Nissan’s new tech lets you drive with your brain, not your hands (but is it too late?)

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Nissan is developing technology that will allow your car to read your thoughts and control your vehicle without you moving a muscle. The system can react to roadway conditions faster than your arms and legs, saving precious milliseconds in the event of a looming accident.

Which is nice and all, but aren’t we preparing for a world full of autonomous vehicles that will do all the driving anyway, without us having to react? Nissan’s tech feels a day late and a dollar short.

Of course, Nissan has expected such responses, and it’s got a press release to counter them:

“When most people think about autonomous driving, they have a very impersonal vision of the future, where humans relinquish control to the machines. Yet B2V technology does the opposite, by using signals from their own brain to make the drive even more exciting and enjoyable,” said Nissan Executive Vice President Daniele Schillaci. “Through Nissan Intelligent Mobility, we are moving people to a better world by delivering more autonomy, more electrification and more connectivity.”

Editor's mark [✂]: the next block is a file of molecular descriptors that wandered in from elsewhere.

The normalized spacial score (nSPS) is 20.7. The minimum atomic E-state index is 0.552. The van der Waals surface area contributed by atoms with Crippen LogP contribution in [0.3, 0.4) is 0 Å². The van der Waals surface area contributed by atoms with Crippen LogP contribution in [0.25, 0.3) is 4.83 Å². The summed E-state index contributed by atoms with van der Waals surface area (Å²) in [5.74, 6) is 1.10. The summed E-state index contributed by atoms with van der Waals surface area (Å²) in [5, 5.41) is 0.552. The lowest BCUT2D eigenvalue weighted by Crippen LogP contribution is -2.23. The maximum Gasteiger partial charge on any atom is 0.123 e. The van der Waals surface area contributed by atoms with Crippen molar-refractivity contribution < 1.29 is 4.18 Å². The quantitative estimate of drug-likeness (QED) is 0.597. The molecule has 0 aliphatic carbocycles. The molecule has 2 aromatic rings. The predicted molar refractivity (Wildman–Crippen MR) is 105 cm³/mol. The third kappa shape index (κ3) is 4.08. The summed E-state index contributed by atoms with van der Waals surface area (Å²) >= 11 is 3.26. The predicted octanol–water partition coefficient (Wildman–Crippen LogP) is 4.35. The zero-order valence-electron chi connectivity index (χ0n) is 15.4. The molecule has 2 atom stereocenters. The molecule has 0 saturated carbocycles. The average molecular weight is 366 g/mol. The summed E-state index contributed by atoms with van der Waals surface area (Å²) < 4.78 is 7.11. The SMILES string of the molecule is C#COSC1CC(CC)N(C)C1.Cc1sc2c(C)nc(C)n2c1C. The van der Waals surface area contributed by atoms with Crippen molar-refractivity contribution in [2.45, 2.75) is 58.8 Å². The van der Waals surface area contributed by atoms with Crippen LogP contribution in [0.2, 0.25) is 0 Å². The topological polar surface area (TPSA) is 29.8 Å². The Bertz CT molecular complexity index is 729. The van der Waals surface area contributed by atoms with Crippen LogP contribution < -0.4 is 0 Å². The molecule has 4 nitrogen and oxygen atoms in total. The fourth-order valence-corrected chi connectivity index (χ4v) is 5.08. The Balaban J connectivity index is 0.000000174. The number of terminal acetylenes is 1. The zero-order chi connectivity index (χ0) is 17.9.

This breakthrough from Nissan is the result of research into using brain decoding technology to predict a driver’s actions and detect discomfort:

Predict: By catching signs that the driver’s brain is about to initiate a movement – such as turning the steering wheel or pushing the accelerator pedal – driver assist technologies can begin the action more quickly. This can improve reaction times and enhance manual driving.

Detect: By detecting and evaluating driver discomfort, artificial intelligence can change the driving configuration or driving style when in autonomous mode.

Other possible uses include adjusting the vehicle’s internal environment, said Dr. Lucian Gheorghe, senior innovation researcher at the Nissan Research Center in Japan, who’s leading the B2V research. For example, the technology can use augmented reality to adjust what the driver sees and create a more relaxing environment.

You can learn a little more about this technology in the video above or at CES.

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